Only time I recall a full game stack in the regular season working was that ridiculous Heat/Spurs multi-overtime game.

    I did lean on the Timberwolves late in the season for extra value once their bench was depleted and guys were playing 40+ minutes but early in the season when benches are thicker and minutes are fewer, Stacking isn’t the way to go.

    My opinion doesn’t mean much but I much prefer NBA simply because stacking a team doesn’t work (unlike MLB).

  • crazypaul

    In the NBA, Minutes = Money. The most I normally use from 1 team is 2 players, and thats not because I think they will help each other, it’s generally because both players have great matchups with high projected minutes.

    On rare occasion I’ll use 3 or more players from the same game, but its only due to the reason I stated above or because a team is depleated by injuries and have minimal bench depth, forcing the starters into heavy minutes. Unlike the other sports, 1 players success does not generally equate into success for his teammates.

  • peachfuzz

    • Blogger of the Month

    Agreed that stacking in NBA generally is not the way to go. There are only so many possessions to go around, and apart from minutes, the player usages generally aren’t high enough to stack multiple players. Not only that but it’s a case of diminishing returns as the players with the highest usage rates actually directly affects other player’s usage rates on the team, so unless you’re in a situation where you were stacking Russell Westbrook with a #2 this past year (anyone was a #2 for Westbrook this year, and it’s not going to work as well this year because Durant is going to be back) where Westy was racking up 10+ assists each game, then it just isn’t a very feasible idea.

    Sure, there will be select games where it will work, but the vast majority of high dollar winners will be an almost complete mixture of players from different teams.

  • pmsimkins

    • 2014 FanDuel WFBC Finalist

    • 2015 FanDuel WFBBC Finalist

    I go PG and PF/C quite often. I wouldn’t really consider that stacking. Occasionally you will see a ridiculous 4 man stack crush in a multiple overtime game. Generally those people are donating the other 150 days of the season though. You do see some of the massive multi entry guys target that strategy with a LU or two in projected close games, but if you’re playing just a couple LUs that strategy may as well be the lottery.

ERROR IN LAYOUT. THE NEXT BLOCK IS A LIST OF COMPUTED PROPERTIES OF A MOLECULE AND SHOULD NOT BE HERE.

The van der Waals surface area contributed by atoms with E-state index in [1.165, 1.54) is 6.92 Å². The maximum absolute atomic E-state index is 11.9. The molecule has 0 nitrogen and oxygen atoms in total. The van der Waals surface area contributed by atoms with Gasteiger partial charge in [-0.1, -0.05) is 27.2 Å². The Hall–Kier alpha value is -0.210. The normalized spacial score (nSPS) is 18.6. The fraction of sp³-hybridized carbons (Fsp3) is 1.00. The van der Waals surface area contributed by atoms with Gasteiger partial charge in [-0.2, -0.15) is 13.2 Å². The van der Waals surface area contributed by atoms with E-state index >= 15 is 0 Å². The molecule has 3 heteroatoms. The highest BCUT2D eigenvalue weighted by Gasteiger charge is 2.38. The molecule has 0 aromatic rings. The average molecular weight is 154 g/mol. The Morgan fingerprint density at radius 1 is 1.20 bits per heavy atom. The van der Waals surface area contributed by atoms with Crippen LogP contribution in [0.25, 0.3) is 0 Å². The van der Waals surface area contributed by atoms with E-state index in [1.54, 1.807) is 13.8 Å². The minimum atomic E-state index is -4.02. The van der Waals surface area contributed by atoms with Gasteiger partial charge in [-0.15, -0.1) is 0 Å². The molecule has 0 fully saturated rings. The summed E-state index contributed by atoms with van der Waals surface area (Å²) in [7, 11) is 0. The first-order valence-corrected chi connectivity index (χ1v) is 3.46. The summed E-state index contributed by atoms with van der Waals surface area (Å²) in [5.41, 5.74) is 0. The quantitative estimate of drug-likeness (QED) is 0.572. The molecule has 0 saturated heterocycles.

• 3rdDFS

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    Stacking an overtime game is absolute gold.

  • escot4

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    Two of my best days in NBA were 5-man game stacks.

  • Yukerboy

    • Blogger of the Month

    Stacking can be done and successful, but temper it based on the stats the stackees will put up. Going Harden/Ariza was rarely a good thing as both were so scoring dependent and 3point dependent to boot. Same with Gasol/ZBO with rebounds and points. Only so many rebounds to go around. However, an Aldridge/Batum/Lillard stack would complement well as well as a Butler/Rose/Gasol stack. Different players on the same team can go off in different stat categories together, but rarely together if they are dependent on one or two stat categories.

  • shockermandan

    • Moderator

    Historical slam contests winning lineups suggest that, unless it’s a 2-4 game slate, you should not be stacking more than two players from a given team, and that you should be representing between 7-9 teams.

  • Yombo

    only time I really stack in NBA is a shorter slate 3 games or less, but that kinda goes without saying as you don’t have a choice. And even on smaller slates, spreading your players among the 4 teams works out better than targeting 1-2 teams anyway

  • tone17

    I generally take the players with highest projected points. It does not matter what team they play for. So yes, sometimes I have a few players from the same team.

  • bengalboi

    Will be plenty of stacking come playoffs.

  • teachmehowtocutty

    I’ll stack if we are talking clippers vs suns lol Vegas is very good at projecting over unders generally and more points means more fantasy opportunity. Of course I’m not playing the entire starting 5 for a team. But a 3 man stack of let’s say, cp3 Reddick DeAndre can be very profitable. Pairing a high assist pg with a shooter is the equivalent of a qb wr combo in football.

  • neogamer

    • x2

      2013 FanDuel WFBBC Finalist

    • 2015 FanDuel NBA Playboy Mansion Finalist

    Partial stacks are just fine but full stacks are very risky. That being said, there are occasional instances like the 76ers a few years ago where getting as much exposure to the oposing team as possible was a winning strategy.

  • noddy

    How big are the NBA prize pools going to be this year? Going to be hard to win a GPP with so many entries.

  • walkoff9

    Good teams with no bench always make for good stacks